Berlin: The mayor of a small town in Germany is recovering from stab wounds after a man attacked him for his pro-refugee policy.
The incident happened on Monday in a kebab shop in Altena where Mayor Andreas Hollstein had gone to buy dinner for his ailing wife.
Suddenly, a man in his 50s approached Hollstein and asked him whether he was the mayor and why he let him die of thirst while admitting 200 refugees to Altena. He then drew a knife from his pocket and stabbed Hollstein in the neck.
“Yes, the knife was meant for me,” Hollstein, a member of Chancellor Angela Merkel’s Christian Democrats (CDU), told reporters hours after his release from hospital.
The attack was premeditated as the man was angry over his pro-refugee policy, the mayor said.
The kebab shop owner, Demir Abdullah, who came to Hollstein’s rescue along with his son, confirmed that the assailant wanted to target the mayor.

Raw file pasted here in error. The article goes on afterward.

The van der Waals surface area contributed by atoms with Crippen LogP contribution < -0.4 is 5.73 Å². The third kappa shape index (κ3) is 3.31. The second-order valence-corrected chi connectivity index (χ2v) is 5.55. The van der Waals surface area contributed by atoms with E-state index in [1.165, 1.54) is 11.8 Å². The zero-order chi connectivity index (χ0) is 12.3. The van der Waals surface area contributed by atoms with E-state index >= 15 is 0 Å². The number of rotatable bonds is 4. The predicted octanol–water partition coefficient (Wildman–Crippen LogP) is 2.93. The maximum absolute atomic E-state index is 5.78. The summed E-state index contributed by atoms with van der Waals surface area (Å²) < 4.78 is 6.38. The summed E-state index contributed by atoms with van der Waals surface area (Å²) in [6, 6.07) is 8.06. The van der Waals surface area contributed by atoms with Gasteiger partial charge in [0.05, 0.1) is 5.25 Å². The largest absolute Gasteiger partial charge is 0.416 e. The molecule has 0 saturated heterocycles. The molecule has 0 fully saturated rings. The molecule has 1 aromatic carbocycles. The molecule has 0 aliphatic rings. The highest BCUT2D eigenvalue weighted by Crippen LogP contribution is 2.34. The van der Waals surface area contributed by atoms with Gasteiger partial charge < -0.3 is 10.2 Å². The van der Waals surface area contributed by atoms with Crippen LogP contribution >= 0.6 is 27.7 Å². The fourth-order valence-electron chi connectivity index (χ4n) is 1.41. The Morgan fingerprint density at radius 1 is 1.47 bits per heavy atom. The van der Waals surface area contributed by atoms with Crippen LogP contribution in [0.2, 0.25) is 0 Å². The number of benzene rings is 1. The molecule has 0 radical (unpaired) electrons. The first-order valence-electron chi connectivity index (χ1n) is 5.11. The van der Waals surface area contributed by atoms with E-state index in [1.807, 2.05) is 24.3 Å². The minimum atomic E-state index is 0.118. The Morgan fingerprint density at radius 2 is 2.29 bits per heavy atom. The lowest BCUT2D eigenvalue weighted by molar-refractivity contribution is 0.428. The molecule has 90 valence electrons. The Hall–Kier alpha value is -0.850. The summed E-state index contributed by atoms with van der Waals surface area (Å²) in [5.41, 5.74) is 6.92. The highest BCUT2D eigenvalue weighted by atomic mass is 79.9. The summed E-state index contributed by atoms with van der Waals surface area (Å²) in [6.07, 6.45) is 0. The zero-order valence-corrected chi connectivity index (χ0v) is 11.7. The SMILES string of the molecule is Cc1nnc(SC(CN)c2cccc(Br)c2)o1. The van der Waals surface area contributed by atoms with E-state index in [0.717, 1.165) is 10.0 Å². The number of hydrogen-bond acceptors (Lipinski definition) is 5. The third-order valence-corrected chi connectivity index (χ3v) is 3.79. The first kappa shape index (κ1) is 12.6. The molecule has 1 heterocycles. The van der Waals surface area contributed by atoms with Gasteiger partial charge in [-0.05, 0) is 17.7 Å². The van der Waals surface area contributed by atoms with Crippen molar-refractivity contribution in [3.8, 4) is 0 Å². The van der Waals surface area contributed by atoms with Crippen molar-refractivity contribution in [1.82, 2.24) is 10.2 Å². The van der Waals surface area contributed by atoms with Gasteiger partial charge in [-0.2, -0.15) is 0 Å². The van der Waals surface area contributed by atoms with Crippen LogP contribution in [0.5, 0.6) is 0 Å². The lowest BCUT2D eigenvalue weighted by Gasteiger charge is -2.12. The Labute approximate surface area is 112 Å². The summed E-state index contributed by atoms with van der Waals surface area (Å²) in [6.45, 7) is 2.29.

Police described the assault as politically motivated. The man is suspected of having a xenophobic motive. He was charged with bodily harm in 2013. Hollstein said the man was drunk but in control of himself.
Merkel tweeted she was horrified by the attack but relieved to know that her colleague is back home.
Like many leaders of CDU, Hollstein too had received many hate mails attacking the party’s pro-refugee policy. After Monday’s attack, he received more mails defending the attacker.
Hollstein has accommodated up to 450 refugees in his town of 17,000 people. The town had won an award in May for its work with refugees and the mayor wants to continue that.
Justice Minister Heiko Maas tweeted that there is no space “for hate and violence” in Germany.
Two years back, Cologne’s mayor Henriette Reker faced a similar attack by a right-wing extremist.